How many of you are still having your dog vaccinated once a year?
Did you know there was a new protocol for dog vaccination?
Has your veterinarian told you that after your dog has its puppy vaccinations for Distemper, Parvo and Hepatitis that it may never need those vaccines again?
How many of you actually knew there was more than one disease being vaccinated for in the annual shots?
How many of you still have veterinarians sending you reminder cards for your annual booster?
Did you know that in 2000 there was a new protocol developed that suggested that dogs should be rebooster only once every three years?
Did you know that the American Animal Hospital Association (AAHA) an elite veterinary organization has a set of guidelines to follow for vaccination for the dog called the 2006 Canine Vaccination Guideline?
Well lets start informing you....
Many dog owners know about getting rabies for their dog and then “another shot” some people call it their distemper shot, others call it their parvo booster. Well to be honest the most common other vaccination given to your dog besides rabies is a 5 or a 6 in one shot. Meaning there are 5 or 6 different types of diseases your dog is being vaccinated for in one shot. The common acronym for this vaccine is DHLPP and sometimes added in there is a C. The letters each stand for a different disease – D=Distemper, H=Hepatitis (also known as Adenovirus), L=Leptospirosis, P=Parvo, P=Parainfluenza, and C=Corona.
For the new protocol lets take the three core vaccines, the three that your dog should be vaccinated for Distemper, Parvo and Hepatitis (Adenovirus). After your dog has been initially vaccinated for these three core diseases usually as a puppy and then a year later with a booster, your dog has prolonged immunity against those diseases. What do I mean by prolonged immunity, well the research shows, your dog is immune for 6 to 9 years! Research done by reputable immunologists, such as Dr. Ronald Schultz, and promoted by other veterinarians such as Dr. Bob Rogers (http://www.critteradvocacy.org/), Dr. Jean Dodds (http://www.itsfortheanimals.com/DODDS-CHG-VACC-PROTOCOLS.HTM) and of course myself (you can check out my website in my profile), shows that after the initial puppy vaccination and a one year booster many dogs are protected for the majority of their life. Similar to humans isn’t it?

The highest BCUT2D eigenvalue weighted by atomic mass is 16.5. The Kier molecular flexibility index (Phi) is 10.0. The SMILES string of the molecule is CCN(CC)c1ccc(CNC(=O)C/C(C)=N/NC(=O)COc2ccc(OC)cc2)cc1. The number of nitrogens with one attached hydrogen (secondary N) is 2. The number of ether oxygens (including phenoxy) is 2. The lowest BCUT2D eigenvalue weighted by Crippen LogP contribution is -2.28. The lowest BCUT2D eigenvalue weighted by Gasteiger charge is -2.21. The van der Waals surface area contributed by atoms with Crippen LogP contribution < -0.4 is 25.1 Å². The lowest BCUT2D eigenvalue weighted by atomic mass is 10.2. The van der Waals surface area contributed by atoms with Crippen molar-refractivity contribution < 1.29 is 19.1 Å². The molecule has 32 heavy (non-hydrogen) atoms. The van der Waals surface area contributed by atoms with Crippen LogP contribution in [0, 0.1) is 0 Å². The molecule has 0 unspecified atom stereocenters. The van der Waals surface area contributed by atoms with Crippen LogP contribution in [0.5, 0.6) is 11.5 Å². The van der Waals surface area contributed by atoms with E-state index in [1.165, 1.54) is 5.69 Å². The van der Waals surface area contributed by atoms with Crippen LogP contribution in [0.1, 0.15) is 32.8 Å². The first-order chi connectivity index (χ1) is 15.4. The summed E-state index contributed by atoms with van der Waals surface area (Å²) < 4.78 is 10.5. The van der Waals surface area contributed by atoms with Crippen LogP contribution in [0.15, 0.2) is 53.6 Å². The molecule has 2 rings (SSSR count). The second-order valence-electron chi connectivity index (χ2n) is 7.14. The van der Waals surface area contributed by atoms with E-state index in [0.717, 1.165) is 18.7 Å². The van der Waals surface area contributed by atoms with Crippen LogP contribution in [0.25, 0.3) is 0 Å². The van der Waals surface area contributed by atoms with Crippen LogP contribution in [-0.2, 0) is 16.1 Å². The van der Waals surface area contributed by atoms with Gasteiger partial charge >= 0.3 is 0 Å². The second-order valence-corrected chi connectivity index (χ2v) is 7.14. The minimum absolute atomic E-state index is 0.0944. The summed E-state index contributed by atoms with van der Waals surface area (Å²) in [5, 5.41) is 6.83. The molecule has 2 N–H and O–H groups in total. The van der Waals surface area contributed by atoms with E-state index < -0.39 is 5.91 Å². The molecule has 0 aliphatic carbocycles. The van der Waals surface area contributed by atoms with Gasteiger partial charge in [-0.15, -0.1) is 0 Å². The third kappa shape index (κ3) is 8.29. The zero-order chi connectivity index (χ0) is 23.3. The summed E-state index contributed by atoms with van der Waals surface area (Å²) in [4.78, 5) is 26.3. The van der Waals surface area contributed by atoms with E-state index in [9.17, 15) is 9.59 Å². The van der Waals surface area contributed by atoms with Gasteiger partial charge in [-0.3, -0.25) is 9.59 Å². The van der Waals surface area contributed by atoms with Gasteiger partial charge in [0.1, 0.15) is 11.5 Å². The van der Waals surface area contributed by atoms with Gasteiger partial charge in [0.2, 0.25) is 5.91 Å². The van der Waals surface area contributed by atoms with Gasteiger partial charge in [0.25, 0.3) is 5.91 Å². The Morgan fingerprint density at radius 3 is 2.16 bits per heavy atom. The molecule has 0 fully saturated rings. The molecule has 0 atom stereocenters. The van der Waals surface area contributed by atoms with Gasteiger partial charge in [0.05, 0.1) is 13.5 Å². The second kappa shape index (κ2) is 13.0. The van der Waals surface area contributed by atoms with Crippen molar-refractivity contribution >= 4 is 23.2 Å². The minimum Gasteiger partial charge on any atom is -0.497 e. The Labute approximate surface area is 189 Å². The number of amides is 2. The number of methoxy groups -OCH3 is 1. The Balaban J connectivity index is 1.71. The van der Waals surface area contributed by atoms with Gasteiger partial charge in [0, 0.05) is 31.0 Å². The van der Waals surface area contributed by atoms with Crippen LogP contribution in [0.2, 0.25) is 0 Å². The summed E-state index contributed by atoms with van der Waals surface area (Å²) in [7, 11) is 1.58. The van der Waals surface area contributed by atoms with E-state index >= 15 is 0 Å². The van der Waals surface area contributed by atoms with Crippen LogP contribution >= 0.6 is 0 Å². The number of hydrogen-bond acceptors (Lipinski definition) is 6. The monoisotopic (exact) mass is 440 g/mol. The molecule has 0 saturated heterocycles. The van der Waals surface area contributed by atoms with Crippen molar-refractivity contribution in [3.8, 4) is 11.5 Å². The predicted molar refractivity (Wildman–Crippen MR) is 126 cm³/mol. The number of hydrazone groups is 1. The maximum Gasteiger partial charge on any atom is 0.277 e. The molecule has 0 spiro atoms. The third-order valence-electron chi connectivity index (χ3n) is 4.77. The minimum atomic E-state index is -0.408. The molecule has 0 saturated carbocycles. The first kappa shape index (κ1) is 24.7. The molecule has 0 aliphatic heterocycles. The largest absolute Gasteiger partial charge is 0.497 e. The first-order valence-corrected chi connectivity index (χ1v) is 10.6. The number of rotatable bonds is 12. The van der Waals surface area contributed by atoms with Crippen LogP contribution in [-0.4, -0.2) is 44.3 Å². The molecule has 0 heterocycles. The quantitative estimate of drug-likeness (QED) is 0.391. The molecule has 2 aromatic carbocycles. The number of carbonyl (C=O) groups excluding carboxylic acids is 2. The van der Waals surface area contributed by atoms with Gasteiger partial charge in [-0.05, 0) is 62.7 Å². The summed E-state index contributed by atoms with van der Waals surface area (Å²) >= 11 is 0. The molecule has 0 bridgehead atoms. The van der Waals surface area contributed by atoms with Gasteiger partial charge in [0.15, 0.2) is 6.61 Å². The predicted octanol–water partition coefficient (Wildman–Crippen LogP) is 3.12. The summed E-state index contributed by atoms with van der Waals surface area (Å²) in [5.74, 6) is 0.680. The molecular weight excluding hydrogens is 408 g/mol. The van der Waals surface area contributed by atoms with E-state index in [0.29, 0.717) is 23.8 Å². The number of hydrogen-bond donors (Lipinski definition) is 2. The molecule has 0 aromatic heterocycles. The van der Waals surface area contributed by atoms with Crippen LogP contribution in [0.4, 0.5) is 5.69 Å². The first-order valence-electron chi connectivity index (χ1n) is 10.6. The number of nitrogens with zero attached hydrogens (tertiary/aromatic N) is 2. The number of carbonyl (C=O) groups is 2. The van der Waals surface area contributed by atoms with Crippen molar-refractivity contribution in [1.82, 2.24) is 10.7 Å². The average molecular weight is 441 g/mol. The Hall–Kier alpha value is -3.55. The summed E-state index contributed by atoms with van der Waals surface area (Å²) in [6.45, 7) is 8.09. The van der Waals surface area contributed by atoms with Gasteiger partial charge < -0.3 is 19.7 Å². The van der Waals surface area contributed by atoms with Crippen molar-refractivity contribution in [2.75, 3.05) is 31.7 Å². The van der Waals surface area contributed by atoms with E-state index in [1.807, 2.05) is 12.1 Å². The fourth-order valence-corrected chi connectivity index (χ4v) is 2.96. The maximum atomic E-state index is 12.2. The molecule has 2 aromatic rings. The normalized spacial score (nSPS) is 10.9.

The new guidelines drawn up by AAHA and supported by all 27 veterinary schools suggests that after puppy vaccination and the yearly booster of the three core vaccines, they only need to be boostered every three years. So according to the guidelines, instead of annual revaccination, your dog really only needs to be revaccinated every three years. I disagree I am with Dr. Schultz, Dodds, and Rogers that you really should have your dog titered every three years. In any case how many of you knew about the new guidelines? Has your vet told you about this? It has been around for over 5 years and put into print for the last two years.
Some of this stems from the fact that annual vaccination can actually harm your dog causing immune system failure such as in allergies. IF you have an allergic dog one of the first things you need to do is stop vaccinating your dog! Other more fatal disease such as AutoImmune Hemolytic Anemia and some cancers have been linked to over vaccination.
So now the question becomes, if the vaccines have been shown to produce immunity that lasts quite a bit longer than what was originally thought and annual vaccination might be the cause of certain allergies and other immune system diseases including cancer, then why has my vet not told me about this? Why am I still being pestered to have annual vaccinations done? Why when I am late on my vaccines does the front desk make me feel like a bad dog owner? Unfortunately, the answer is money, if not money then it is pure ignorance on your vet’s part. Yes ignorance, as in not current in their education or just an unwillingness to change because the old way is the way things have always been done. Money is the other answer and no it is not because veterinarians are greedy, but rather in many veterinary offices, 33% of the annual income comes from vaccinations. This is a large percentage of income that with the new guidelines will be cut. Veterinarians are not prepared for that kind of an income cut. Many could go out of business. Many clinics do not have the management skills or their other services are not priced correctly to compensate for that kind of an income loss. So changing to the new vaccination guidelines although would benefit your animals health can be a tough business decision for the owner of the veterinary clinic. Just remember though you have a responsibility as a pet owner for the health and well being of your pet and less vaccinations IS better for your pet, regardless of the business problems that some clinics may have going to the new guidelines.
Heres the link to the new vaccination guidelines - http://www.aahanet.org/PublicDocuments/VaccineGuidelines06Revised.pdf
Just thought you should know!